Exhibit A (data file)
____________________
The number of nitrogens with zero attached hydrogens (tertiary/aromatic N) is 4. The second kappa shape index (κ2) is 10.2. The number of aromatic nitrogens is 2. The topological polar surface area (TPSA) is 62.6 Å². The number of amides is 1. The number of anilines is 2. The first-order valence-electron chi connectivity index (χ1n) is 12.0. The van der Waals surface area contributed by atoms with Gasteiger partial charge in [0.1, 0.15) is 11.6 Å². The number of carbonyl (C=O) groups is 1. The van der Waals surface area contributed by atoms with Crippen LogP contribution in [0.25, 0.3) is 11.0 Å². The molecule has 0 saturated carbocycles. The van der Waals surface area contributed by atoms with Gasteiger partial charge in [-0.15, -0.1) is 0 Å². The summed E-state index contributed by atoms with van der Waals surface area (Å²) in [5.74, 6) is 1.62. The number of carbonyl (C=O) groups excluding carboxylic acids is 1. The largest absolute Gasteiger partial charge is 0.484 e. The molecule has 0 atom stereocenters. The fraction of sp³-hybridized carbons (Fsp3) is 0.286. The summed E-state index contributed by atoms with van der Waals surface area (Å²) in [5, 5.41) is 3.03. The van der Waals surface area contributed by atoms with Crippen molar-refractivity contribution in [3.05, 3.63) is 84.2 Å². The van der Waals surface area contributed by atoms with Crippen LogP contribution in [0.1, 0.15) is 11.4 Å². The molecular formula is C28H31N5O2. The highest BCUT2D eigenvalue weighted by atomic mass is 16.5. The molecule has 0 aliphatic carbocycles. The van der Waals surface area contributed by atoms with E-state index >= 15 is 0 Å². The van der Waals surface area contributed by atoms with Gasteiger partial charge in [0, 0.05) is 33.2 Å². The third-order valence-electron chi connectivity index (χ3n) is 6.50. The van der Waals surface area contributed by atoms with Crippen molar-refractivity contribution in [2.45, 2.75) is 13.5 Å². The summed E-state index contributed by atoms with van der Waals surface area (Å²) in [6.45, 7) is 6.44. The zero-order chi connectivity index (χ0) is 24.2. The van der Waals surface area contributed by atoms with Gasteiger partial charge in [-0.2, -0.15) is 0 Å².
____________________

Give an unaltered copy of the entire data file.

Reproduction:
The number of nitrogens with zero attached hydrogens (tertiary/aromatic N) is 4. The second kappa shape index (κ2) is 10.2. The number of aromatic nitrogens is 2. The topological polar surface area (TPSA) is 62.6 Å². The number of amides is 1. The number of anilines is 2. The first-order valence-electron chi connectivity index (χ1n) is 12.0. The van der Waals surface area contributed by atoms with Gasteiger partial charge in [0.1, 0.15) is 11.6 Å². The number of carbonyl (C=O) groups is 1. The van der Waals surface area contributed by atoms with Crippen LogP contribution in [0.25, 0.3) is 11.0 Å². The molecule has 0 saturated carbocycles. The van der Waals surface area contributed by atoms with Gasteiger partial charge in [-0.15, -0.1) is 0 Å². The summed E-state index contributed by atoms with van der Waals surface area (Å²) in [5.74, 6) is 1.62. The number of carbonyl (C=O) groups excluding carboxylic acids is 1. The largest absolute Gasteiger partial charge is 0.484 e. The molecule has 0 atom stereocenters. The fraction of sp³-hybridized carbons (Fsp3) is 0.286. The summed E-state index contributed by atoms with van der Waals surface area (Å²) in [5, 5.41) is 3.03. The van der Waals surface area contributed by atoms with Crippen molar-refractivity contribution in [3.05, 3.63) is 84.2 Å². The van der Waals surface area contributed by atoms with Crippen LogP contribution in [0.1, 0.15) is 11.4 Å². The molecular formula is C28H31N5O2. The highest BCUT2D eigenvalue weighted by atomic mass is 16.5. The molecule has 0 aliphatic carbocycles. The van der Waals surface area contributed by atoms with E-state index >= 15 is 0 Å². The van der Waals surface area contributed by atoms with Gasteiger partial charge in [0, 0.05) is 33.2 Å². The third-order valence-electron chi connectivity index (χ3n) is 6.50. The van der Waals surface area contributed by atoms with Crippen molar-refractivity contribution in [2.45, 2.75) is 13.5 Å². The summed E-state index contributed by atoms with van der Waals surface area (Å²) in [6.45, 7) is 6.44. The zero-order chi connectivity index (χ0) is 24.2. The van der Waals surface area contributed by atoms with Gasteiger partial charge in [-0.2, -0.15) is 0 Å².